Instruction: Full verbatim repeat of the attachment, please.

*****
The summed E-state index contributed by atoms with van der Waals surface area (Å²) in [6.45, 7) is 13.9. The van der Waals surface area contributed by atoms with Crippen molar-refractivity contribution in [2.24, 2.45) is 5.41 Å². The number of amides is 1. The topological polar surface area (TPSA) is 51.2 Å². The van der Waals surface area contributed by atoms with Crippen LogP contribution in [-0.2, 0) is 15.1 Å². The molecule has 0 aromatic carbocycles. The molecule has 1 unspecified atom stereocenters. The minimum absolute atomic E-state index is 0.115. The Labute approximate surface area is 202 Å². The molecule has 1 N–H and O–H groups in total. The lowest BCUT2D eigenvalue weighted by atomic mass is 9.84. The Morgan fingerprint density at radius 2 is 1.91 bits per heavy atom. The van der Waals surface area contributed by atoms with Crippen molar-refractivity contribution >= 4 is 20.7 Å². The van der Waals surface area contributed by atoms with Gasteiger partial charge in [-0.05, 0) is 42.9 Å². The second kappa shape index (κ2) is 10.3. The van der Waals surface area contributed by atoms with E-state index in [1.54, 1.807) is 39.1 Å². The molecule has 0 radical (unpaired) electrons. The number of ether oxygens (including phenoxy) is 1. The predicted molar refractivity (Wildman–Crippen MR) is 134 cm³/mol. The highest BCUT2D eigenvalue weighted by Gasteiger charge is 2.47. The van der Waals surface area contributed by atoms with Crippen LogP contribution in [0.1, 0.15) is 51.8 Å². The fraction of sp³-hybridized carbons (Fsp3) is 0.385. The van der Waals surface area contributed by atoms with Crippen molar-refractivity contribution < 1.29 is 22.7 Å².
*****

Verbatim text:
The summed E-state index contributed by atoms with van der Waals surface area (Å²) in [6.45, 7) is 13.9. The van der Waals surface area contributed by atoms with Crippen molar-refractivity contribution in [2.24, 2.45) is 5.41 Å². The number of amides is 1. The topological polar surface area (TPSA) is 51.2 Å². The van der Waals surface area contributed by atoms with Crippen LogP contribution in [-0.2, 0) is 15.1 Å². The molecule has 0 aromatic carbocycles. The molecule has 1 unspecified atom stereocenters. The minimum absolute atomic E-state index is 0.115. The Labute approximate surface area is 202 Å². The molecule has 1 N–H and O–H groups in total. The lowest BCUT2D eigenvalue weighted by atomic mass is 9.84. The Morgan fingerprint density at radius 2 is 1.91 bits per heavy atom. The van der Waals surface area contributed by atoms with Crippen molar-refractivity contribution >= 4 is 20.7 Å². The van der Waals surface area contributed by atoms with Gasteiger partial charge in [-0.05, 0) is 42.9 Å². The second kappa shape index (κ2) is 10.3. The van der Waals surface area contributed by atoms with E-state index in [1.54, 1.807) is 39.1 Å². The molecule has 0 radical (unpaired) electrons. The number of ether oxygens (including phenoxy) is 1. The predicted molar refractivity (Wildman–Crippen MR) is 134 cm³/mol. The highest BCUT2D eigenvalue weighted by Gasteiger charge is 2.47. The van der Waals surface area contributed by atoms with Crippen LogP contribution in [0.1, 0.15) is 51.8 Å². The fraction of sp³-hybridized carbons (Fsp3) is 0.385. The van der Waals surface area contributed by atoms with Crippen molar-refractivity contribution < 1.29 is 22.7 Å².